Elephind.com contains 4,051 items from Kent State University Summer News
, samples of which are listed below. All items
from this newspaper title are freely available and can be searched from the search box above. You may also search the entire
collection of 2,771 newspaper titles in Elephind.com
Untitled [Newspaper Article] — Kent State University Summer News — 3 August 1955
NYGREEN VISITS ROTC CAMP IN KENTUCKY—Dr. Glen T. Nygreen, dean of men, representing Kent State University who was among a group of educators who visited the Fort Campbell ROTC Summer Camp, questions a cadet and cadre from KSU on the workings of an automatic rifle. From left: Dean Nygreen; cadet James VV. Roberto, and Lt. Col. Joseph E. Pizzi, professor of military science and tactics. Dean Nygreen, along with educators from 19 other colleges and universities, made a two-day tour of the ROTC Camp and Fort _ Campbe,L (Army Photo)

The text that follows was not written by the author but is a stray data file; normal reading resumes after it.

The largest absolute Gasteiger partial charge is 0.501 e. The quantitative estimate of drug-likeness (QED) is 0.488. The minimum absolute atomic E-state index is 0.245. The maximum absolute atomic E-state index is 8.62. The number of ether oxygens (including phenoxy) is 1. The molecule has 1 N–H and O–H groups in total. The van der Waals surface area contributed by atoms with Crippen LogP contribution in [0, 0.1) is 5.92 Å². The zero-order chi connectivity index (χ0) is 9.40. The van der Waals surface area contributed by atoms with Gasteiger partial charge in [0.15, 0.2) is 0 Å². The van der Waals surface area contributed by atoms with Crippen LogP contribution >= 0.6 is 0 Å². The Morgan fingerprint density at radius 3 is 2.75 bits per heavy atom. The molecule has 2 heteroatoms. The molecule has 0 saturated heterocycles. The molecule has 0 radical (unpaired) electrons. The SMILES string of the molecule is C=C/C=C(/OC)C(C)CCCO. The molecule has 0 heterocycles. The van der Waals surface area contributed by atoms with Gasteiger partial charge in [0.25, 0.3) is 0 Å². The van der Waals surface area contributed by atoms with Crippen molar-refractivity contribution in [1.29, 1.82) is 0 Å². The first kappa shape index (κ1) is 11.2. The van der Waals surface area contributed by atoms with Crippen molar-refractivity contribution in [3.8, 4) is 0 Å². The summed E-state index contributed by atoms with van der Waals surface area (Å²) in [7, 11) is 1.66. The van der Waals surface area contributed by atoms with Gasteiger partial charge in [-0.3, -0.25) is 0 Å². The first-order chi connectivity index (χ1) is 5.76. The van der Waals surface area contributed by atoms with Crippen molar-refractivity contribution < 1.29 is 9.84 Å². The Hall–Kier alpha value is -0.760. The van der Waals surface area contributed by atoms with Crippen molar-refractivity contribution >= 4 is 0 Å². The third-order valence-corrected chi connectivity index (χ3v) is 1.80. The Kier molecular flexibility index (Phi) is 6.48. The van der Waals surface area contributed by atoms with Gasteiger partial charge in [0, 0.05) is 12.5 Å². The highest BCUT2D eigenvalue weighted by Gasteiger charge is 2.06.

Registration Totals 1,739; First Session Figures Released [Newspaper Article] — Kent State University Summer News — 3 August 1955
Registration Totals 1,739; First Session Figures Released Total registration for the second summer session has been tentatively set at 1,739 by Dr. Charles E. Atkinson, registrar. This compares with a total of 1,587 for the second session last year. The tentative total of 1,739 includes 460 graduate students and 352 veterans. Complete enrollment figures for the first session, which totaled 2813 including the workshops and special study programs, have been released by the registrar’s office and include the following listing: ALL-UNIVERSITY TOTALS Men W omen Total Graduate 434 282 716 Seniors 274 205 479 Juniors 183 215 398 Soph 160 166 326 frosh 177 81 258 Specials &amp; Transients 177 335 512 Program A, which is the system which permits liberal arts graduates to qualify for teaching certificates, and workshops added to the total enrollment. Workshops which awarded academic credit were the Ohio Conservation workshop and the Mexico Field Trip in art. Program A 42 44 86 Worksho...